When you first watch Call The Shot, it may be easy to pick who the suicidal man is. The film does not explicitly say, but surely, the morose man in his wrinkled work clothes must be the one? It is a small surprise perhaps, but a surprise nonetheless, that director Dean Parker turns this first assumption on its head. Instead, it is the cheerfully drinking, somewhat overly friendly man at the bar.
Played by LeJon Woods, the unnamed patron makes friends of whoever he can, mostly against their express desire. Near the last call, he makes an unwilling non-friend out of the bartender, a young man barely in his mid-twenties (Chanse McDuffie), with the kind help of a wad of hundred dollar bills. Both Woods and McDuffie are fantastic in their roles, bouncing off each other to build up to a tense standoff where there is no winning.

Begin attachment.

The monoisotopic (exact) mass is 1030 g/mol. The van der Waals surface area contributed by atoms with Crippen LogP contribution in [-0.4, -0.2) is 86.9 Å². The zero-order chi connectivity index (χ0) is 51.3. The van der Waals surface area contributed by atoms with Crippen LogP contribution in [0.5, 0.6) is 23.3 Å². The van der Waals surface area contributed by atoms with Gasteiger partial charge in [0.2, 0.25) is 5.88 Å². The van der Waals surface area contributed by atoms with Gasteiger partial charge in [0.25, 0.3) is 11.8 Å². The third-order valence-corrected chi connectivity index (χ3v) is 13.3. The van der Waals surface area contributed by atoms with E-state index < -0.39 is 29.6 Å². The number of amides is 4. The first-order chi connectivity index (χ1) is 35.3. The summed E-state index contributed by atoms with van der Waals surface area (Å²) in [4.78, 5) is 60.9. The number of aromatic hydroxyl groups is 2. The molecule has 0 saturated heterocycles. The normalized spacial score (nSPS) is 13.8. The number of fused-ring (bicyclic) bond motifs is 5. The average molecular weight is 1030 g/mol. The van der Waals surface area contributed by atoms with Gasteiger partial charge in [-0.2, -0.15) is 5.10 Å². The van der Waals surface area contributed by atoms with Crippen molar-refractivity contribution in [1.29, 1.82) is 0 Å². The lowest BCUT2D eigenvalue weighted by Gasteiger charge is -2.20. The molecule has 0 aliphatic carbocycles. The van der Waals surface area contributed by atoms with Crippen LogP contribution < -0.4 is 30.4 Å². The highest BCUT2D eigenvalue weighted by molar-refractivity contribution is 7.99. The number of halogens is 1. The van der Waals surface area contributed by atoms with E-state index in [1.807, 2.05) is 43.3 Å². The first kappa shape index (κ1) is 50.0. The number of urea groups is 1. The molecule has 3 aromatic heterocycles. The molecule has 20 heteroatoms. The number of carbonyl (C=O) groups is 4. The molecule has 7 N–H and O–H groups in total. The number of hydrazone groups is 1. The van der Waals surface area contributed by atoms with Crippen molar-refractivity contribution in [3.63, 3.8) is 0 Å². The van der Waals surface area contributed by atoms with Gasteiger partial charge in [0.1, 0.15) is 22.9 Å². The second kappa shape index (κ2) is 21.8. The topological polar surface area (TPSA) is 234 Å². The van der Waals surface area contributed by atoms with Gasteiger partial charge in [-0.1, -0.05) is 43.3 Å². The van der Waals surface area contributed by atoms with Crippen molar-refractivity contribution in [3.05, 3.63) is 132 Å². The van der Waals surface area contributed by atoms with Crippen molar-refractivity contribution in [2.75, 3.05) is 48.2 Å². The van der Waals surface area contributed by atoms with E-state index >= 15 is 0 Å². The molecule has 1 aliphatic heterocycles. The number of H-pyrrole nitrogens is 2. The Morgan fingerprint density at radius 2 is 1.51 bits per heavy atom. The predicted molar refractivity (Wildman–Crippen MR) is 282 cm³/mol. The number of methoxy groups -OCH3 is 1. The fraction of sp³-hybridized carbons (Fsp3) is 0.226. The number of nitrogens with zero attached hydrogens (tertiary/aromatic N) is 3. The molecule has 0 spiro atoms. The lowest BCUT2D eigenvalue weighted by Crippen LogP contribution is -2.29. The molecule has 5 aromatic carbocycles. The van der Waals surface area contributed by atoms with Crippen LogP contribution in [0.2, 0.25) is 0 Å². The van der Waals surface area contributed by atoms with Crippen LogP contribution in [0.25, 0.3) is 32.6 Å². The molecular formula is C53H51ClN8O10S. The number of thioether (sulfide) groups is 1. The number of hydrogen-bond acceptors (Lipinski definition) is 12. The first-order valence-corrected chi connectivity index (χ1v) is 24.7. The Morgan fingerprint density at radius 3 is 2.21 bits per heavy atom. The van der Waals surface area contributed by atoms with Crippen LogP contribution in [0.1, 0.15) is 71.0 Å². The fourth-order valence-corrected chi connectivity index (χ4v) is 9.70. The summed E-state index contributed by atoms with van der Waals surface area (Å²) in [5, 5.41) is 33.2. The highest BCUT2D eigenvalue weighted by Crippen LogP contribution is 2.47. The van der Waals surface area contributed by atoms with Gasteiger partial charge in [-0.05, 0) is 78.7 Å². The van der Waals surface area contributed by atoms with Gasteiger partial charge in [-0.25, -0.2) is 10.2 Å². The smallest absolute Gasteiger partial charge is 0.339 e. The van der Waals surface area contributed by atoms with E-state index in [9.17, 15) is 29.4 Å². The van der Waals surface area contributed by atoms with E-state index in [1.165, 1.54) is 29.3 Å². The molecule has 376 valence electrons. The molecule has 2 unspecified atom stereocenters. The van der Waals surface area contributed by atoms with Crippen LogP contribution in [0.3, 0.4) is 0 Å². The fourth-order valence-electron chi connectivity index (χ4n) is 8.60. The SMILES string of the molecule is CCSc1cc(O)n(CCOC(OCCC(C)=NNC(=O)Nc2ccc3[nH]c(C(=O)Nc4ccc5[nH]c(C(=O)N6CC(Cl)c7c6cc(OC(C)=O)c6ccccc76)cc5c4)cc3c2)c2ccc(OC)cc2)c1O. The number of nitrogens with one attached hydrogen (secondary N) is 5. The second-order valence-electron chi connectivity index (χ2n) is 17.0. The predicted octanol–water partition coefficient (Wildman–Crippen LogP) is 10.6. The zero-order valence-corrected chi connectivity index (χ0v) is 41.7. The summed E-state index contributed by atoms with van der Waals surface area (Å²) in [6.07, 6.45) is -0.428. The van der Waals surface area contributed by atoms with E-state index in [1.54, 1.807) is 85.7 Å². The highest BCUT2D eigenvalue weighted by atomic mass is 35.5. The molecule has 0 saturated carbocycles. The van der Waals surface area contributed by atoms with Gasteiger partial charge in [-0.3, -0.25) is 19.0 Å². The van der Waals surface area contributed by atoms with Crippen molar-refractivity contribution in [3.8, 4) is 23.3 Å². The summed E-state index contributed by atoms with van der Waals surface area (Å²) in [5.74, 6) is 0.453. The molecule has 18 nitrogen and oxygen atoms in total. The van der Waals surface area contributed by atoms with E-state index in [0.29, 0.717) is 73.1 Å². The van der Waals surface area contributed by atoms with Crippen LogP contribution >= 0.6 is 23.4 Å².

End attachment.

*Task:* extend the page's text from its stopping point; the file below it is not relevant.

Although one gets the feeling that none of the man’s chatter about friends and therapists is sincere per se, it provides a lot to pay attention to as a case study (credit must be given to screenwriter Raan Shalom). As cracks begin to show about seven minutes into this 19-minute film, it creates something for the man to come rebounding from, catalysing his intent and actions. A steady drip of dread from the sound design feeds into the anticipation of whatever is to come next.
What does come is the film’s last surprise, even going in for a close-up shot as if to ask, Well, what were you expecting? What we learn is that we have come to expect heroics and twists, so much so that not doing them then becomes a film’s ultimate twist.#ShortFilmReview: Call The Shot: Those that hold the gun call the shots. Click To Tweet
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Call The Shot: Beguiling Mastery Over Story, People And The Audience